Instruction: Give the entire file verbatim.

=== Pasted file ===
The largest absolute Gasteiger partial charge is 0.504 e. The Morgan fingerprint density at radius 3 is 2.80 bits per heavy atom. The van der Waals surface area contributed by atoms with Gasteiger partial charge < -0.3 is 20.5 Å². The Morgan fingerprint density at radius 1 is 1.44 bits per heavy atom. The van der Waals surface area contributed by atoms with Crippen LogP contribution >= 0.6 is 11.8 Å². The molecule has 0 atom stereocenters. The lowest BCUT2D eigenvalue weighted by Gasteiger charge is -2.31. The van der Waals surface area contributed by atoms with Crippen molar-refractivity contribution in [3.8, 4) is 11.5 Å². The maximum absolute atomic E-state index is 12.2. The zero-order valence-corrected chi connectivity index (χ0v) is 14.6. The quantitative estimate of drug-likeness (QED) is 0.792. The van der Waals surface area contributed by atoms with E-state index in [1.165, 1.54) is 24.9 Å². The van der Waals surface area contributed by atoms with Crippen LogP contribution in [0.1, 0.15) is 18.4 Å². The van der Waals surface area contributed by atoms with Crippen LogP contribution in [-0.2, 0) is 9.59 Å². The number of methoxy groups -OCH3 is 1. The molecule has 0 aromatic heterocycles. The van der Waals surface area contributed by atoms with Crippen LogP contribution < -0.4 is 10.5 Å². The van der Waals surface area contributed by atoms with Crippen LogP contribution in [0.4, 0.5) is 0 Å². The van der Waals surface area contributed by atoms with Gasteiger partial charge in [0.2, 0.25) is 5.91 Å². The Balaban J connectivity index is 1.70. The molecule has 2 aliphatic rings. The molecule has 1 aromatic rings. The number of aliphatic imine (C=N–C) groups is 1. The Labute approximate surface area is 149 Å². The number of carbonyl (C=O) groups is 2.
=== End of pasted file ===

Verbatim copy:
The largest absolute Gasteiger partial charge is 0.504 e. The Morgan fingerprint density at radius 3 is 2.80 bits per heavy atom. The van der Waals surface area contributed by atoms with Gasteiger partial charge < -0.3 is 20.5 Å². The Morgan fingerprint density at radius 1 is 1.44 bits per heavy atom. The van der Waals surface area contributed by atoms with Crippen LogP contribution >= 0.6 is 11.8 Å². The molecule has 0 atom stereocenters. The lowest BCUT2D eigenvalue weighted by Gasteiger charge is -2.31. The van der Waals surface area contributed by atoms with Crippen molar-refractivity contribution in [3.8, 4) is 11.5 Å². The maximum absolute atomic E-state index is 12.2. The zero-order valence-corrected chi connectivity index (χ0v) is 14.6. The quantitative estimate of drug-likeness (QED) is 0.792. The van der Waals surface area contributed by atoms with E-state index in [1.165, 1.54) is 24.9 Å². The van der Waals surface area contributed by atoms with Crippen LogP contribution in [0.1, 0.15) is 18.4 Å². The van der Waals surface area contributed by atoms with Crippen LogP contribution in [-0.2, 0) is 9.59 Å². The number of methoxy groups -OCH3 is 1. The molecule has 0 aromatic heterocycles. The van der Waals surface area contributed by atoms with Crippen LogP contribution < -0.4 is 10.5 Å². The van der Waals surface area contributed by atoms with Crippen LogP contribution in [0.4, 0.5) is 0 Å². The van der Waals surface area contributed by atoms with Gasteiger partial charge in [0.2, 0.25) is 5.91 Å². The Balaban J connectivity index is 1.70. The molecule has 2 aliphatic rings. The molecule has 1 aromatic rings. The number of aliphatic imine (C=N–C) groups is 1. The Labute approximate surface area is 149 Å². The number of carbonyl (C=O) groups is 2.